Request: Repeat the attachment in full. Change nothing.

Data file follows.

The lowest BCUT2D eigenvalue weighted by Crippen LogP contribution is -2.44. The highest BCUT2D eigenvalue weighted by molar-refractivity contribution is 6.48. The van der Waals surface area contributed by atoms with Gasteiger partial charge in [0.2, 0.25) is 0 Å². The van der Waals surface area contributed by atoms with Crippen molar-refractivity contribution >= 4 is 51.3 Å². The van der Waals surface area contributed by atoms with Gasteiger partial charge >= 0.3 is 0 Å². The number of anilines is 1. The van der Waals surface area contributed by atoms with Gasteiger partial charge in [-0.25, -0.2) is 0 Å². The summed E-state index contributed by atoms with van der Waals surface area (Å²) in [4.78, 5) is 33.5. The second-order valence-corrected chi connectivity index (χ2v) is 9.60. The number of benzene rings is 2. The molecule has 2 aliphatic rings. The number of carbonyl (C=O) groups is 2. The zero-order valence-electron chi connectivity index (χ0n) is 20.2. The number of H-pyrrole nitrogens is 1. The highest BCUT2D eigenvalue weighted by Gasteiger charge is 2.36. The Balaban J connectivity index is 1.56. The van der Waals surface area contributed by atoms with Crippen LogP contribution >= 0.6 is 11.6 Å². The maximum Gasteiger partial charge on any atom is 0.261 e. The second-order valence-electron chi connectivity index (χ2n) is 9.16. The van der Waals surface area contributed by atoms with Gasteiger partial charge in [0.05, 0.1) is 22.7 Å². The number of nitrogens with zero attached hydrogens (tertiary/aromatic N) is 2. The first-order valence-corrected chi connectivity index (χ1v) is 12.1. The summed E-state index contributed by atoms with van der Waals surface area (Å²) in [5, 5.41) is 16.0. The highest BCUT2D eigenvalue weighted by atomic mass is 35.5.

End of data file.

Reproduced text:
The lowest BCUT2D eigenvalue weighted by Crippen LogP contribution is -2.44. The highest BCUT2D eigenvalue weighted by molar-refractivity contribution is 6.48. The van der Waals surface area contributed by atoms with Gasteiger partial charge in [0.2, 0.25) is 0 Å². The van der Waals surface area contributed by atoms with Crippen molar-refractivity contribution >= 4 is 51.3 Å². The van der Waals surface area contributed by atoms with Gasteiger partial charge >= 0.3 is 0 Å². The number of anilines is 1. The van der Waals surface area contributed by atoms with Gasteiger partial charge in [-0.25, -0.2) is 0 Å². The summed E-state index contributed by atoms with van der Waals surface area (Å²) in [4.78, 5) is 33.5. The second-order valence-corrected chi connectivity index (χ2v) is 9.60. The number of benzene rings is 2. The molecule has 2 aliphatic rings. The number of carbonyl (C=O) groups is 2. The zero-order valence-electron chi connectivity index (χ0n) is 20.2. The number of H-pyrrole nitrogens is 1. The highest BCUT2D eigenvalue weighted by Gasteiger charge is 2.36. The Balaban J connectivity index is 1.56. The van der Waals surface area contributed by atoms with Crippen LogP contribution >= 0.6 is 11.6 Å². The maximum Gasteiger partial charge on any atom is 0.261 e. The second-order valence-electron chi connectivity index (χ2n) is 9.16. The van der Waals surface area contributed by atoms with Gasteiger partial charge in [0.05, 0.1) is 22.7 Å². The number of nitrogens with zero attached hydrogens (tertiary/aromatic N) is 2. The first-order valence-corrected chi connectivity index (χ1v) is 12.1. The summed E-state index contributed by atoms with van der Waals surface area (Å²) in [5, 5.41) is 16.0. The highest BCUT2D eigenvalue weighted by atomic mass is 35.5.